Glendon Campus
York University
2275 Bayview Avenue
Toronto, Ontario
Canada M4N 3M6
Opera Singer ‘Found’ in Translation


Music and languages are well known to be close relatives, and a good ear is an excellent asset for both. But it is not every day that a successful opera singer decides to broaden his skills set by enrolling in a translation degree.

Yet that is exactly what tenor James McLennan (pictured below) decided to do last fall, by enrolling in Glendon’s School of Translation, working towards a Special Honours B.A. in Translation.

“I love learning different languages - which is partly why I sing opera - and I thought the translation degree at Glendon would be an excellent way for me to perfect my French”, says McLennan, a native of Winnipeg, Manitoba. Although his family’s background is Scottish and Ukrainian, his parents recognized very early the advantage that knowing French would provide to their children. Going through French immersion from kindergarten on, James and his brother became fluently bilingual by the time they completed elementary school. And the proximity of a large Francophone community in Saint Boniface allowed them many opportunities to use French outside the classroom. “Every year, my school would go to see French plays at Le Cercle Molière [Canada's longest-running French language theatre]; we also took part in Le Festival du Voyageur. I came to feel very much at home with French culture.”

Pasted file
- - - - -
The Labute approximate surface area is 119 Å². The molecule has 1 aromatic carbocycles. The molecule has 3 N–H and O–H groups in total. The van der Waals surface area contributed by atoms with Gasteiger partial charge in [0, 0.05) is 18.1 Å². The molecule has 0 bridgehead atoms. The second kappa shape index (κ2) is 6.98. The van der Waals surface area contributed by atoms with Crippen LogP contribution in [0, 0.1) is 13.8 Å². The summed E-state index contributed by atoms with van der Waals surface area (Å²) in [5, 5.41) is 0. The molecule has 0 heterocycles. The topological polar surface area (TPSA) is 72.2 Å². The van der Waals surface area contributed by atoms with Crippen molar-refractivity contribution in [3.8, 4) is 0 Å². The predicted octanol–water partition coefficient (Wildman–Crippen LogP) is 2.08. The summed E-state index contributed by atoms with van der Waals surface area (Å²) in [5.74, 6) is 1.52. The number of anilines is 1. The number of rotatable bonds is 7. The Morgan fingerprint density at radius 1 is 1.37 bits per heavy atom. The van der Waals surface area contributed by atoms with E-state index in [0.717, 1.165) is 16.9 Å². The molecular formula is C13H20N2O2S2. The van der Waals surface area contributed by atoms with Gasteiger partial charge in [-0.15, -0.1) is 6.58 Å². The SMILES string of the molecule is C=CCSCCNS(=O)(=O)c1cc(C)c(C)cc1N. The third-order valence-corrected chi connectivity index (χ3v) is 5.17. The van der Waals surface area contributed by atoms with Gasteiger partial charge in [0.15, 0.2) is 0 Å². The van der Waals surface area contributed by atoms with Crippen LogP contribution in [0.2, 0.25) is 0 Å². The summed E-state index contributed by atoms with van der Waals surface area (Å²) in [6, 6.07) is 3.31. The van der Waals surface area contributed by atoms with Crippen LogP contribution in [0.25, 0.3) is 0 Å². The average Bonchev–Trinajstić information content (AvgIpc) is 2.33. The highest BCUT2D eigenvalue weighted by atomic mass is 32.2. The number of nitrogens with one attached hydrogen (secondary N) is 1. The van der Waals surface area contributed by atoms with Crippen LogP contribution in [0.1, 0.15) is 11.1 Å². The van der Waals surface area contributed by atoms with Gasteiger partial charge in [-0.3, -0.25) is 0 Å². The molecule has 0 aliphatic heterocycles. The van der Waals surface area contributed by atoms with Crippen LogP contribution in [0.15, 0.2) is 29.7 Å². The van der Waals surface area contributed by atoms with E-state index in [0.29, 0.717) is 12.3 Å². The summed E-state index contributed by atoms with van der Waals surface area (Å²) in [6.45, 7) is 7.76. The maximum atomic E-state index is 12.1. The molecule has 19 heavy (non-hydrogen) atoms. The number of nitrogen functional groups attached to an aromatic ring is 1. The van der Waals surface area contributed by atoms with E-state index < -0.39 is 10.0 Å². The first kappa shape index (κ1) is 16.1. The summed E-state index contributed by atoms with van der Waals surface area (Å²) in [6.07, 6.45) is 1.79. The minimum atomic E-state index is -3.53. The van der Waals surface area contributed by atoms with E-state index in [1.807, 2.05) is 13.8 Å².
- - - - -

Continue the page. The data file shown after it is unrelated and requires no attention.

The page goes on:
McLennan’s opera career is clearly soaring. His list of credits includes important performances across Canada with such prestigious groups as the Vancouver Opera, the Banff Festival, the Toronto Bach Consort and Tapestry New Opera Works, to name just a few. He is a recipient of a Chalmers Award and a Canada Council grant. McLennan is also an alumnus of L’Atelier Lyrique de L’Opéra de Montréal, where he performed Ferrando in
Cosí fan tutte, Nemorino in L’elisir d’amore, and Tonio in La fille du régiment. Last December, he performed to great acclaim in the title role of Leonard Bernstein’s masterpiece, Candide, in a production by Toronto Operetta Theatre.

McLennan is pursuing his translation degree for the love of learning, and to enhance his liberal arts background. Although his opera career is his main focus, he likes the idea that he might be able to do some part time freelance translation work, when he is not busy singing. “I think the discipline of translation offers a lot of opportunities and benefits and I look forward to the challenge of exploring these”, says McLennan.

McLennan chose Glendon for a number of reasons, including its convenient location to downtown and to most other places where he is working. He also finds the small classes and the interesting program choices very attractive. Says McLennan, “Glendon, in my opinion, has its students’ best interests at heart. The programs offered here are academically strong, but they are also very relevant to the outside world and it's my impression that they do well in preparing graduates for the current job market. The student body is diverse, and all the professors I have encountered are very dedicated and enthusiastic about their subjects. I'm having a great time.”

Mature students, such as James McLennan, not only profit from Glendon’s high-level, multidisciplinary offerings. They also add significantly to the diversity of the student body and bring their wealth of knowledge and experience to benefit the entire university community.

This article was submitted by Glendon communications officer Marika Kemeny

Published on January 22, 2007